We’d visited this gorgeous site the afternoon before, but it was lichened thoroughly with fellow tourists, disgorged by the busload onto the volcanic sand. Rather than attempt an international incident, we decided to return early the following morning to properly augment the landscape.
On the Saturday of Nov 24, 1973 a United States Navy airplane was forced to land on Sólheimasandur’s black sandy beach in the south of Iceland. The crew survived the landing and the airplane’s remains are still standing at the crash site. While the dream shot would have had our intrepid model astride the plane itself, there were a few too many fellow tourists on hand to accomplish that. The shot below is a few hundred feet from the site, where the terrain dipped slightly. Enough to obscure an efficient view of our antics.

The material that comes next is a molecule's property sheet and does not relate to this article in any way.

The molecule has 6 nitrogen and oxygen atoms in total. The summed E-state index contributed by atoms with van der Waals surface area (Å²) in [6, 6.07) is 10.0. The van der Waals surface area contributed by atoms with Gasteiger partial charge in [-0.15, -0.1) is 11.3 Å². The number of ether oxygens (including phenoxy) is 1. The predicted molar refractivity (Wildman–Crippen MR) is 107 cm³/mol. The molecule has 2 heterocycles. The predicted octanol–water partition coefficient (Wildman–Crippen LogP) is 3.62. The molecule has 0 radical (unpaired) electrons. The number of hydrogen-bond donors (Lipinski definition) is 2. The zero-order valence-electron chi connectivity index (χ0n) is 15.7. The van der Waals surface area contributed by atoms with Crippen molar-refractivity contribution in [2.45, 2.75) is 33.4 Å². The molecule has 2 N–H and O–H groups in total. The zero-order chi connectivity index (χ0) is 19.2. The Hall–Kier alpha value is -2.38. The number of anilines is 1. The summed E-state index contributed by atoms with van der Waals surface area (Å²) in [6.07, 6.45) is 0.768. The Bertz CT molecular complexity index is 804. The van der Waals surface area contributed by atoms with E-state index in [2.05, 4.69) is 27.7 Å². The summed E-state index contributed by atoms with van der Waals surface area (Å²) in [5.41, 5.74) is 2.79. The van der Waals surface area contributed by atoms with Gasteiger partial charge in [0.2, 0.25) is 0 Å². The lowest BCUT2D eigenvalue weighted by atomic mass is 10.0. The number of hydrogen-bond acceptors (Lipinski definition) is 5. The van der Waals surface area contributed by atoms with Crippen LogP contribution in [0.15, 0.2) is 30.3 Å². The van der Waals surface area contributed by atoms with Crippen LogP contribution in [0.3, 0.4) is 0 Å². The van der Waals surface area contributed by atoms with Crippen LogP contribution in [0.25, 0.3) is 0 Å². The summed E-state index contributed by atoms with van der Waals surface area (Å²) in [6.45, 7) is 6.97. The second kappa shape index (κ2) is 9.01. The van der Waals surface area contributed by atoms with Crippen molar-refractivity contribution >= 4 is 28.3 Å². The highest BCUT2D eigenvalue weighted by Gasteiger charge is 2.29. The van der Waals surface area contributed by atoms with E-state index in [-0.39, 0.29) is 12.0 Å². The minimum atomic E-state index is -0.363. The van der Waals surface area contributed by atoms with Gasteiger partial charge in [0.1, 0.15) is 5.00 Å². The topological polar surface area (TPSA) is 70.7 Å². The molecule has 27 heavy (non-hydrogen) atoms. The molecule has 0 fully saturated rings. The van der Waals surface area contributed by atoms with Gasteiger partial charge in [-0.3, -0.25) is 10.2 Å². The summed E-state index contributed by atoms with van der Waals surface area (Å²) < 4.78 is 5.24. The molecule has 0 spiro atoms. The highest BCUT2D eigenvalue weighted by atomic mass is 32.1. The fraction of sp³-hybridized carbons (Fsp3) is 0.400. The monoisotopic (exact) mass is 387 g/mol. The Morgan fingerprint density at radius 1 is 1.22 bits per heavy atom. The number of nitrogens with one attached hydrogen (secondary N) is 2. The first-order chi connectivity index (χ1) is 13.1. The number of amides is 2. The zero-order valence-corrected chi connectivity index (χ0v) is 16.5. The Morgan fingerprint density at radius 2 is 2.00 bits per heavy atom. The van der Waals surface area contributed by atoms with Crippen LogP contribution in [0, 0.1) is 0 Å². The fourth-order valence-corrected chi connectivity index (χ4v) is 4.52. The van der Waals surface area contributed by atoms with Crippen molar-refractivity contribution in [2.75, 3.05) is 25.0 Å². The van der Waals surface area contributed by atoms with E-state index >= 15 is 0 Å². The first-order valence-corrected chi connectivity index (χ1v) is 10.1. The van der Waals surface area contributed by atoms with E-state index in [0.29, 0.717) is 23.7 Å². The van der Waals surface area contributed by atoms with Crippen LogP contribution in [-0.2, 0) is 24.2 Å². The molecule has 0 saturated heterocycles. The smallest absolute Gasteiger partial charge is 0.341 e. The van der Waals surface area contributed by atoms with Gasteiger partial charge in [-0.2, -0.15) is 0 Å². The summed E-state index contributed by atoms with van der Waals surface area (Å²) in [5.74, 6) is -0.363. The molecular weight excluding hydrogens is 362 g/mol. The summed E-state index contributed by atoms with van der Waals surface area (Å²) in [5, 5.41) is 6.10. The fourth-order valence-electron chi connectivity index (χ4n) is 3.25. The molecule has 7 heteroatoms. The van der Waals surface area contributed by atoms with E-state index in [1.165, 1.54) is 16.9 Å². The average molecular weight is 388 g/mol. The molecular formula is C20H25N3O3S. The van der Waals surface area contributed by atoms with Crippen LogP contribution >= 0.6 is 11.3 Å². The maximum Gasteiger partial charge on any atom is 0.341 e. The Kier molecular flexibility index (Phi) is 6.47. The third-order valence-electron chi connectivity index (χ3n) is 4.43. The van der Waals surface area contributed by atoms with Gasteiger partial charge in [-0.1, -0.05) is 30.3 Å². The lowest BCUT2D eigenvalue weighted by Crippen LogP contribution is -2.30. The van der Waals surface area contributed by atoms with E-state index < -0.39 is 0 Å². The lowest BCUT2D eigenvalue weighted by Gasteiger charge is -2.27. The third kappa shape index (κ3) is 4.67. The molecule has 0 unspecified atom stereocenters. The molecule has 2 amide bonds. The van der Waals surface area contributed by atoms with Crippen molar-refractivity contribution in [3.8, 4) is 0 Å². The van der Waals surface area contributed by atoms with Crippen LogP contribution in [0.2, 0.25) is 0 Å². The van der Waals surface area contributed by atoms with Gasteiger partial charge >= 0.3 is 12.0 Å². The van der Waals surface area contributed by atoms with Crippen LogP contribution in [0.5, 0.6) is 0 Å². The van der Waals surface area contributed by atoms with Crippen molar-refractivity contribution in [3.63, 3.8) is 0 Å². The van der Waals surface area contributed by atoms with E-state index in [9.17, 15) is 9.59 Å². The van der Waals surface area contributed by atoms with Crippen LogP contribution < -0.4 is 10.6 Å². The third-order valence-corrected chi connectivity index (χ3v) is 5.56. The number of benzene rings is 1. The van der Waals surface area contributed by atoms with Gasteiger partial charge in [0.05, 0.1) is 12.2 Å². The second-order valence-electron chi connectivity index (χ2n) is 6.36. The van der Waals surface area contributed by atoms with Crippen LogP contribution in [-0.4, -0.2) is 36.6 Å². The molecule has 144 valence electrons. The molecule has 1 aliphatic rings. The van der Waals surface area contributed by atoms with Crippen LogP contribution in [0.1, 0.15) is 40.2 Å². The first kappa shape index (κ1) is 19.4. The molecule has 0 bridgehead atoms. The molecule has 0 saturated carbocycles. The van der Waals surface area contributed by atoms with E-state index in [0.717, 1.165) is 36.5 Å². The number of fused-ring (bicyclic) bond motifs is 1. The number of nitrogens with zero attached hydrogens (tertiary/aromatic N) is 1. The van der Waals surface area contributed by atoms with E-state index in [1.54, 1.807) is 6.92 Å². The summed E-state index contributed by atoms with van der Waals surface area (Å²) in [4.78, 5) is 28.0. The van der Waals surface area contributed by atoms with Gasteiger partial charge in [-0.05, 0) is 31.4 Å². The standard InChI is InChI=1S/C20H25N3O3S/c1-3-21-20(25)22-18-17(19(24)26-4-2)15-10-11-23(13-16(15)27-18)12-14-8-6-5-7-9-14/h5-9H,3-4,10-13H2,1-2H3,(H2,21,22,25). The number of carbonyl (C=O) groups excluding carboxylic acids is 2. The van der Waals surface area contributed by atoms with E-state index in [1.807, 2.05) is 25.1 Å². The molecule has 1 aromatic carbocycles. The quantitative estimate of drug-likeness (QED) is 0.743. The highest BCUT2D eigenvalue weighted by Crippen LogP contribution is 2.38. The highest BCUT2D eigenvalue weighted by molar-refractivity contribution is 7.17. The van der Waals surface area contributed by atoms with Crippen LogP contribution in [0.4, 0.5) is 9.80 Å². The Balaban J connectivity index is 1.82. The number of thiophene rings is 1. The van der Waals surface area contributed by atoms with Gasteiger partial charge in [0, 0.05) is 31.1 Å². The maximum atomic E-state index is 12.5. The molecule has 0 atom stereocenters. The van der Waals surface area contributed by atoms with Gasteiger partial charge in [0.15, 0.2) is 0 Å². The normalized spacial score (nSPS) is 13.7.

The first stop for exposure came moments after we left the milky vapors of the Blue Lagoon; still simmering, we marveled at the mossy tufa stretched along the narrow ring road. There were few places to turn off that didn’t involve negotiating a rather steep shoulder. Our car being what it was, we bided our time until fortune favored this halcyon spot
What better way to honor the imperial beauty of Iceland, than to drape human beauty all over its features? I sought to plumb the extent of this mystery by driving all over the island, capturing an often deep freezed Elisabeth Evans on volcanic outcrops, in fairy glens, and in this case, on an oft-visited landmark, Dyrholaey. We arrived just before 6am, some time before the ubiquitous tour buses unloaded their first catch.